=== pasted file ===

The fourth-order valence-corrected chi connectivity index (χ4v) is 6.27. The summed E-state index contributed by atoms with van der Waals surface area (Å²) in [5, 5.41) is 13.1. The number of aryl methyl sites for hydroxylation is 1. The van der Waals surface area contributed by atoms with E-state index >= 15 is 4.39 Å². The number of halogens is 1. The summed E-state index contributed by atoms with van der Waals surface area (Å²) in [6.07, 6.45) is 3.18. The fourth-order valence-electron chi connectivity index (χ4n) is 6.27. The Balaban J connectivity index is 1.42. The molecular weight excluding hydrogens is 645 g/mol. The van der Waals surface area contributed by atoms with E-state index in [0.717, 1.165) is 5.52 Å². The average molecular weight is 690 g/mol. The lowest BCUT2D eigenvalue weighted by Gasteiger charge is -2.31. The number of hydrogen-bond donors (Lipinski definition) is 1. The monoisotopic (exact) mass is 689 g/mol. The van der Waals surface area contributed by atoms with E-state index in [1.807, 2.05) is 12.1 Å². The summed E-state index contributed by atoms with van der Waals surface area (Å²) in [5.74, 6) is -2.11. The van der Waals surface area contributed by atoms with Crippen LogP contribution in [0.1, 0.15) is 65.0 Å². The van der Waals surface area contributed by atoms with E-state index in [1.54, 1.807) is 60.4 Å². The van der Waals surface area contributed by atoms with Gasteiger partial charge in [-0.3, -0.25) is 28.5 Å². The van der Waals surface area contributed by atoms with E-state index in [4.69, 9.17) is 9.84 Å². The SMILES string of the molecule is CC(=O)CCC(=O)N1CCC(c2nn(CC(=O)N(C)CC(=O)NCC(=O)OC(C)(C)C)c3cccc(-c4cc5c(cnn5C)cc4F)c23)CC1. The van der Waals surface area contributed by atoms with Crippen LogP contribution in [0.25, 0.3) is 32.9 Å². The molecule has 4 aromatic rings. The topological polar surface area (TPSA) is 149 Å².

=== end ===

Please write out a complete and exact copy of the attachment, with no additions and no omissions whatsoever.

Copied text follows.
The fourth-order valence-corrected chi connectivity index (χ4v) is 6.27. The summed E-state index contributed by atoms with van der Waals surface area (Å²) in [5, 5.41) is 13.1. The number of aryl methyl sites for hydroxylation is 1. The van der Waals surface area contributed by atoms with E-state index >= 15 is 4.39 Å². The number of halogens is 1. The summed E-state index contributed by atoms with van der Waals surface area (Å²) in [6.07, 6.45) is 3.18. The fourth-order valence-electron chi connectivity index (χ4n) is 6.27. The Balaban J connectivity index is 1.42. The molecular weight excluding hydrogens is 645 g/mol. The van der Waals surface area contributed by atoms with E-state index in [0.717, 1.165) is 5.52 Å². The average molecular weight is 690 g/mol. The lowest BCUT2D eigenvalue weighted by Gasteiger charge is -2.31. The number of hydrogen-bond donors (Lipinski definition) is 1. The monoisotopic (exact) mass is 689 g/mol. The van der Waals surface area contributed by atoms with E-state index in [1.807, 2.05) is 12.1 Å². The summed E-state index contributed by atoms with van der Waals surface area (Å²) in [5.74, 6) is -2.11. The van der Waals surface area contributed by atoms with Crippen LogP contribution in [0.1, 0.15) is 65.0 Å². The van der Waals surface area contributed by atoms with E-state index in [1.54, 1.807) is 60.4 Å². The van der Waals surface area contributed by atoms with Gasteiger partial charge in [-0.3, -0.25) is 28.5 Å². The van der Waals surface area contributed by atoms with E-state index in [4.69, 9.17) is 9.84 Å². The SMILES string of the molecule is CC(=O)CCC(=O)N1CCC(c2nn(CC(=O)N(C)CC(=O)NCC(=O)OC(C)(C)C)c3cccc(-c4cc5c(cnn5C)cc4F)c23)CC1. The van der Waals surface area contributed by atoms with Crippen LogP contribution in [0.25, 0.3) is 32.9 Å². The molecule has 4 aromatic rings. The topological polar surface area (TPSA) is 149 Å².